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Freedom for Palestine in Four Steps


"Getting their attention" requires a good public relations strategy, not car bombs.
Copyright © 2001 Stephen Abbott Communications. All Rights Reserved

Note: Since this was posted to this site on Nov. 1, 2001, the situation in Israel and in the Palestinian-controlled areas of Gaza and the West Bank has deteriorated even further. However, the program outlined here is even more relevant than it was before the latest terrorist bombings in Israel, it was, in fact, almost prophetic. It the Palestinians would take positive action even now, they could turn around the current bleak situation. (S.A., 12/14/01)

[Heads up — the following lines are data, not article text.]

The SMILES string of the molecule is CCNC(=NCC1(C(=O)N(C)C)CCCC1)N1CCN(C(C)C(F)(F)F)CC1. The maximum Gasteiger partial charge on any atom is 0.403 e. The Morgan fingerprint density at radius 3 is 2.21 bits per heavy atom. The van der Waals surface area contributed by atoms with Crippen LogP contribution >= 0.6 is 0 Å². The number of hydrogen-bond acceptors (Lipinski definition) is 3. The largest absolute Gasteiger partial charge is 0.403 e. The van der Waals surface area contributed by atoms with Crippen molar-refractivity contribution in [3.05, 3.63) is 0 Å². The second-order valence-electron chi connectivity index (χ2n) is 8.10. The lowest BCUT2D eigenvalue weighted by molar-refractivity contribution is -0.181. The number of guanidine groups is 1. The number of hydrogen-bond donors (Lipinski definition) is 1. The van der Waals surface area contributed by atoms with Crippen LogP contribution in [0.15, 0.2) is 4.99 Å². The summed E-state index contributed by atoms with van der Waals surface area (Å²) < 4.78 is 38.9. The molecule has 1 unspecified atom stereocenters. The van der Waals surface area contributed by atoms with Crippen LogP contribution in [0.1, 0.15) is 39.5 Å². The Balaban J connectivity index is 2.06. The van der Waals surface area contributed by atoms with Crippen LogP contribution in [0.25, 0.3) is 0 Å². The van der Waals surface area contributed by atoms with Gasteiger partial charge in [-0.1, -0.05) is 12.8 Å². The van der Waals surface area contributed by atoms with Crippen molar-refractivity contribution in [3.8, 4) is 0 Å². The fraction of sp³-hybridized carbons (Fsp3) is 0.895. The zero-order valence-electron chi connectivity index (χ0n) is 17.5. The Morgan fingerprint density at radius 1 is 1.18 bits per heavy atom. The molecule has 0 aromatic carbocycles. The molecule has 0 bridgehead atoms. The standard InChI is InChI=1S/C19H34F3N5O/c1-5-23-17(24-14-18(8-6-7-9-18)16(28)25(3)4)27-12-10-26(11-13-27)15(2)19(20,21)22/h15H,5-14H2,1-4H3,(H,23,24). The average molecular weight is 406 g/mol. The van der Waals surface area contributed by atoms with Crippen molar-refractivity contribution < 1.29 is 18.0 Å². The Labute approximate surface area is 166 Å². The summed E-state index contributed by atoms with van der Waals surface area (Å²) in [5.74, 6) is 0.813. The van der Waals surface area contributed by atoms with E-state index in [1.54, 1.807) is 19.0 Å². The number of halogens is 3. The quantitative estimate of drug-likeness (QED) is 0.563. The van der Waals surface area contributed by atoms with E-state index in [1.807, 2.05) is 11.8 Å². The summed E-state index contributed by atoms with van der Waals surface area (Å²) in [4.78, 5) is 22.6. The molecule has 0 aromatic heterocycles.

The attempt to gain a Palestinian state is failing, and may soon meet with a catastrophe because many Palestinians are holding onto some erroneous assumptions.

In all movements, it's important to understand who your audience is in order to appeal to that audience to achieve the goals of the movement.

For decades, many Palestinians have assumed that the Muslim world is the audience they must convince. Many others have thought the Israeli government is the audience, and have acted likewise. Both approaches are incorrect.

The audience that must be convinced is the audience in the West, primarily the United States. The U.S. has enormous political and economic influence in the region, and while that often leads to resentment, it should instead be seen by the Palestinians as an opportunity for achieving statehood.

The Israeli government long ago effectively seized that opportunity.